Sequester Clock Ticking

George Brooks  |

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Whoa! Don’t tell me the quants are strutting their stuff again. While the volatility is nowhere near as extreme as in May/June 2010, it is evidence that powerful forces are moving stock prices irrationally – DJIA up 149 one day – down 129 the next, then up 99 the following day.
We have institutional and individual investors scrambling to buy a market they think is running away from them, while others with fat gains are happy to take profits in 2013.
Why wait, the uncertainty accompanying debate in Congress over whether or not to allow sequester to occur stands to be a damper on investor sentiment, may even trigger a decline.
Within 23 days Congress will have to decide what to do about sequester, the automatic spending cuts of $85 billion, which were postponed on January 2. The delay was part of a deal to extend the Bush-era tax cuts to all but the nation’s highest earners.
Uncertainty will mount with each tick of the clock as the March 1 deadline approaches. So far, the Street could care less about brinkmanship in Congress, but investors should care just in case buyers back off and sellers head for the exit. Corrections do happen.
In fact, strong Januaries in post-presidential election years have been followed by a correction/consolidation in 1961,1965, 1969, 1985, 1989, 1997, 2001, 2005, and 2009.
This bull market has room to run, but not in a straight line. Odds favor a correction or just a stall, as the March 1 sequester deadline nears. The volatility in last three days indicate investment decisions are being made based on fear of a correction and fear of missing a move in the market.
This is a whipsaw that can chew up a portfolio for investors who get caught up in the emotions. Minor support is DJIA 13,925 (S&P 500: 1,501). Resistance is DJIA 14,003 (S&P500: 1,511).
Investor’s first read – an edge before the open
DJIA: 13,979.30
S&P 500: 1,511.27
Nasdaq Comp.: 3,171.58
Russell 2000: 908.21
Wednesday, February 6, 2013 (8:55 a.m.)
I was premature in my earlier forecast that the long-term bond bubble would burst, but now feel it has already begun with a top traced out between July and December. U.S. Governments were in demand as a refuge from international chaos.
As the tensions from European sovereign debt woes abate, money will flow out of safe havens and into stocks where a better return is hoped for.
APPLE (AAPL: $457.84)
Not bad ! The $435 to $442 area is attracting some buyers. A total of 71 million shares traded at $435 on Jan.25 and 28. After a rebound above $460 last week, AAPL dropped to $442 Monday and rebounded yesterday. The time interval between the two lows is too brief to qualify as a classic “double bottom” capable of launching a full-fledged reversal. The stock needs to rise to $478 - $485 to improve the negative pattern. The area of $485 - $500 is going to be very difficult to break through.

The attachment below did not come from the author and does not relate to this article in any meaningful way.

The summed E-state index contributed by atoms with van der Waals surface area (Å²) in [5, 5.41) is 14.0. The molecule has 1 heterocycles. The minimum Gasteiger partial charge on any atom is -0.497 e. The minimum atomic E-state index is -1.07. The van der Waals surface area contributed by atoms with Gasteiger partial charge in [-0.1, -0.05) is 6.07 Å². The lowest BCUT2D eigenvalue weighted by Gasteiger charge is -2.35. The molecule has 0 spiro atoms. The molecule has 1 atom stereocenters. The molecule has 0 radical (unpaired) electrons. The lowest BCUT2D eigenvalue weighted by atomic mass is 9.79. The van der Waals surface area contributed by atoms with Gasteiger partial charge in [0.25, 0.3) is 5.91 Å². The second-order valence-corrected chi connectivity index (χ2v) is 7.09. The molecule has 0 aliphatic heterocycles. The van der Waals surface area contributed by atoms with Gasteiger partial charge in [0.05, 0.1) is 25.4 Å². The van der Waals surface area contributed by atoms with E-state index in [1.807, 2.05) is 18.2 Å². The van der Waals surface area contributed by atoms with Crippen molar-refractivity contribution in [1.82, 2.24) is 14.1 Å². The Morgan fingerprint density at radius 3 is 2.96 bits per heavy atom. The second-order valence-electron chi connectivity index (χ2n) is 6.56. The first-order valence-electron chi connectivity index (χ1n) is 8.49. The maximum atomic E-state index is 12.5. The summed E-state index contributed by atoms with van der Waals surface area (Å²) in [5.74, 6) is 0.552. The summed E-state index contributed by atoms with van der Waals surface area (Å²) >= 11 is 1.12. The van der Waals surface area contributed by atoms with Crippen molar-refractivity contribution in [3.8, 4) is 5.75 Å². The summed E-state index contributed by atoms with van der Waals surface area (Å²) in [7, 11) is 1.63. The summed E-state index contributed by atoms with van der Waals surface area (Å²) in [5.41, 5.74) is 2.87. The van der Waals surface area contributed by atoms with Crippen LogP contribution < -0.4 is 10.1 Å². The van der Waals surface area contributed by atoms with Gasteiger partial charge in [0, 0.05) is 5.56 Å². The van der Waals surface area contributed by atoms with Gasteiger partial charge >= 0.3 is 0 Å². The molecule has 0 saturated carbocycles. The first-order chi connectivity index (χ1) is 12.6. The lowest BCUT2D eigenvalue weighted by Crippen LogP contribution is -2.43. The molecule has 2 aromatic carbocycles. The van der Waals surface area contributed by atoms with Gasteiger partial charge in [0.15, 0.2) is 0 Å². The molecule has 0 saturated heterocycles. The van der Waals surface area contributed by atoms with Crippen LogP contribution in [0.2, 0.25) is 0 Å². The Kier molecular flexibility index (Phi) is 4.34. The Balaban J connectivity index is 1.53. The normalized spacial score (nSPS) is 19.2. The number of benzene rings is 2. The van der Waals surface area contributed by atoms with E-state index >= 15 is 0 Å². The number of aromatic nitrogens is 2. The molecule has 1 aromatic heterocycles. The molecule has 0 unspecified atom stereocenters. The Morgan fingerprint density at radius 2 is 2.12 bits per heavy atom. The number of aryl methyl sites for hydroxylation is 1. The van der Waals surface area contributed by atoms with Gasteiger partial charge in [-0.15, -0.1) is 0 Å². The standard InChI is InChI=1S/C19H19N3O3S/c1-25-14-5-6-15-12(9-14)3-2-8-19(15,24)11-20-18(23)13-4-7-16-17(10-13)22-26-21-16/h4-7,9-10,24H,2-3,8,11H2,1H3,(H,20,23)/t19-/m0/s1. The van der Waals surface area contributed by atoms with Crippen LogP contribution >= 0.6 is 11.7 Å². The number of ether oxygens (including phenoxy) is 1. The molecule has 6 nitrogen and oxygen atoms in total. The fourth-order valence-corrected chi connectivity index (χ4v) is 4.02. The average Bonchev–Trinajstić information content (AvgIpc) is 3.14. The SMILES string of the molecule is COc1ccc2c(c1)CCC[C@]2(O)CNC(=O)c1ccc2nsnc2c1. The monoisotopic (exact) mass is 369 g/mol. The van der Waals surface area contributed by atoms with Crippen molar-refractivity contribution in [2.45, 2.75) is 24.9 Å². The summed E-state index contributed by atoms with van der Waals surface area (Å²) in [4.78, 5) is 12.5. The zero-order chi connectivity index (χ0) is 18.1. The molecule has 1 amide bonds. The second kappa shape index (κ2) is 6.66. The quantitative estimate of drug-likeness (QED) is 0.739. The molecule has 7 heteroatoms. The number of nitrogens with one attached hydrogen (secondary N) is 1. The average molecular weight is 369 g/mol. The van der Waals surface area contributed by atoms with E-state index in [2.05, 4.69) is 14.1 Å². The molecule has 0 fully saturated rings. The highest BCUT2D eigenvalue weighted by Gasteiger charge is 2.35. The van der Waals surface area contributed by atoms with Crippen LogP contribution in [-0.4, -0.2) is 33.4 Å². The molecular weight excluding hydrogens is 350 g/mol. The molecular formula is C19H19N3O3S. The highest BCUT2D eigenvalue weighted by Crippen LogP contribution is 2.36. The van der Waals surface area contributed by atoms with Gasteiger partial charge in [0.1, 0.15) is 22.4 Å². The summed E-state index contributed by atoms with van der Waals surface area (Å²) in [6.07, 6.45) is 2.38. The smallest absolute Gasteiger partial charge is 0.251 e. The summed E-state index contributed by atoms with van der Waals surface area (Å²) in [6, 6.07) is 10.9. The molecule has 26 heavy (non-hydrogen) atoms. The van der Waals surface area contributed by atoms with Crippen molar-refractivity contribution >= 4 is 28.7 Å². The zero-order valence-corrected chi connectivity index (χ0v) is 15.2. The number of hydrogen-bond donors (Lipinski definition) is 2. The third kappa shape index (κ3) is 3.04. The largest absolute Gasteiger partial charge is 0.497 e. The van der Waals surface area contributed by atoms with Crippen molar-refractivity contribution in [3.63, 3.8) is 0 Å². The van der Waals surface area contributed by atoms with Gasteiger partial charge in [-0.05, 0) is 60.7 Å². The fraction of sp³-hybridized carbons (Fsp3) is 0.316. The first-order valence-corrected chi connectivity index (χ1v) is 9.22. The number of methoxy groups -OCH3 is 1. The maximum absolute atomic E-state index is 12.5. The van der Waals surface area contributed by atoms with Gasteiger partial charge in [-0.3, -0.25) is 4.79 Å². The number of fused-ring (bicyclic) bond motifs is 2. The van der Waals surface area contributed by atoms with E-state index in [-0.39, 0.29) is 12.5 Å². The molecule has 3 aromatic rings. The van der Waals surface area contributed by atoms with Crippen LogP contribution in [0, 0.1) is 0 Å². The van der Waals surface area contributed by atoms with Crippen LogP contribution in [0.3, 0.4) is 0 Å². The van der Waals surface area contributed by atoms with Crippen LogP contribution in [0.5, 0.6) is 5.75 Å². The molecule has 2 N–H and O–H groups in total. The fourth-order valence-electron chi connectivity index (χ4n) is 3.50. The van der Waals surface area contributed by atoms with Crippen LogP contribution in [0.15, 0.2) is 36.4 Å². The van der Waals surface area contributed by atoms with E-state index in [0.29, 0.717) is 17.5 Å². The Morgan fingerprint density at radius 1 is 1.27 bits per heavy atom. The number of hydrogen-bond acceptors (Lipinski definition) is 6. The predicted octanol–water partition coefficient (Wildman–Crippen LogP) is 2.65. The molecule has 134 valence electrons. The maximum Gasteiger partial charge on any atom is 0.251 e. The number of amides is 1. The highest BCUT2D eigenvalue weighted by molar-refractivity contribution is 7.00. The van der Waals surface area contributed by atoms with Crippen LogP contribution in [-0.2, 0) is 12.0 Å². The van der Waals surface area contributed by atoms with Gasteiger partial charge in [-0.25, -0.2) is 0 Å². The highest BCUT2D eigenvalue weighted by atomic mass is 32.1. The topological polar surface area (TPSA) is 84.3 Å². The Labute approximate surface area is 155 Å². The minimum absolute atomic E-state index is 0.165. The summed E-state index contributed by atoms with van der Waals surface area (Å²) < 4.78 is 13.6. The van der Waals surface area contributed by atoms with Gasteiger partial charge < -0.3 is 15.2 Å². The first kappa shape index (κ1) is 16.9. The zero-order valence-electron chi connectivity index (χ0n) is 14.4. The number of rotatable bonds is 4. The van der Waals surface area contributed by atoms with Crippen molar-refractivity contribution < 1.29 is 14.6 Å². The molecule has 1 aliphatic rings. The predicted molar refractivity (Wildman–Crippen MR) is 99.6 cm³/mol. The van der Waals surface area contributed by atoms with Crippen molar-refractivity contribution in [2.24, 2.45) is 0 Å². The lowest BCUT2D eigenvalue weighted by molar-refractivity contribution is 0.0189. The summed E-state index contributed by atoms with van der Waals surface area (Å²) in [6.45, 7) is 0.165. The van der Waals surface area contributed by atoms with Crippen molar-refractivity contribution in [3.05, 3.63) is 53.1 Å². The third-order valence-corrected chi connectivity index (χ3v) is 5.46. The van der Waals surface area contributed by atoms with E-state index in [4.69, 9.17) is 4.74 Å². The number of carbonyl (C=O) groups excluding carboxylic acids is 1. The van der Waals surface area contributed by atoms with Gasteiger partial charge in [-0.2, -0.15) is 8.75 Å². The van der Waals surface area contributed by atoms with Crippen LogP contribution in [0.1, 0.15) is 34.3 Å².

I have been targeting $444 as a level that had to hold in order to avoid a test of the January 25 low of $435. Failure of $435 to hold increases the odds of a further plunge to $398.
TODAY: Risk of a drop to $448 - $450. Resistance is $457.50
I do not own, nor am I short Apple’s stock.
FACEBOOK (FB - $28.64)
Monday’s $1.62 drop turned FB’s technical pattern from positive to a weak neutral. Yesterday’s technical bounce was unimpressive, suggesting the likelihood of a drop below $28. I’m keeping resistance at $29.45.
I don’t own, nor have I ever owned FB. Generally, I don’t recommend or comment on individual stocks. I started covering FB technically after its IPO because on May 21. I felt at $34 it was very vulnerable in face of all the misunderstanding and hype. I warned of a drop to $24-26, which it did shortly thereafter. Following a rally back into the 30s, FB dropped into the low 20s where on August 2, I forecast a low of $16.88. On September 4, it hit $17.55, its low since its IPO at $38. I’ll continue technical coverage for a while to accommodate readers.
As for Apple, well it is a big-name stock that got shellacked in a short period of time, I wanted to help out targeting a bottom as with FB.
This will be a light week for economic reports. A drop in defense spending and slower inventory growth was responsible for Q4’s paltry annual growth rate of 0.1%, following a Q3 annual rate of 3.1%.
But the Street is heartened by favorable economic data on employment, personal income, consumer sentiment, auto sales construction spending, durable goods manufacturing, and housing.
I am going to list the economic reports below but will not include the numbers from the last report, since those numbers are often revised significantly and therefore are potentially misleading.
I strongly urge you to access the website: for detailed reports on this week’s calendar and an excellent recap (plus graphs) of last week’s reports. The site does a great job graphically illustrating key indicators.
Jobless Claims (8:30)
Productivity and Costs (*;30)
Consumer Credit (3:00)
International Trade (8:30)
Wholesale Trade (10:00)
*Investment Company Institute data reported by Bloomberg
George Brooks
“Investor’s first read – an edge before the open”

The writer of Investor’s first read, George Brooks, is not registered as an investment advisor. Ideas expressed herein are the opinions of the writer, are for informational purposes, and are not to serve as the sole basis for any investment decision. Readers are expected to assume full responsibility for conducting their own research pursuant to investment decisions in keeping with their tolerance for risk.

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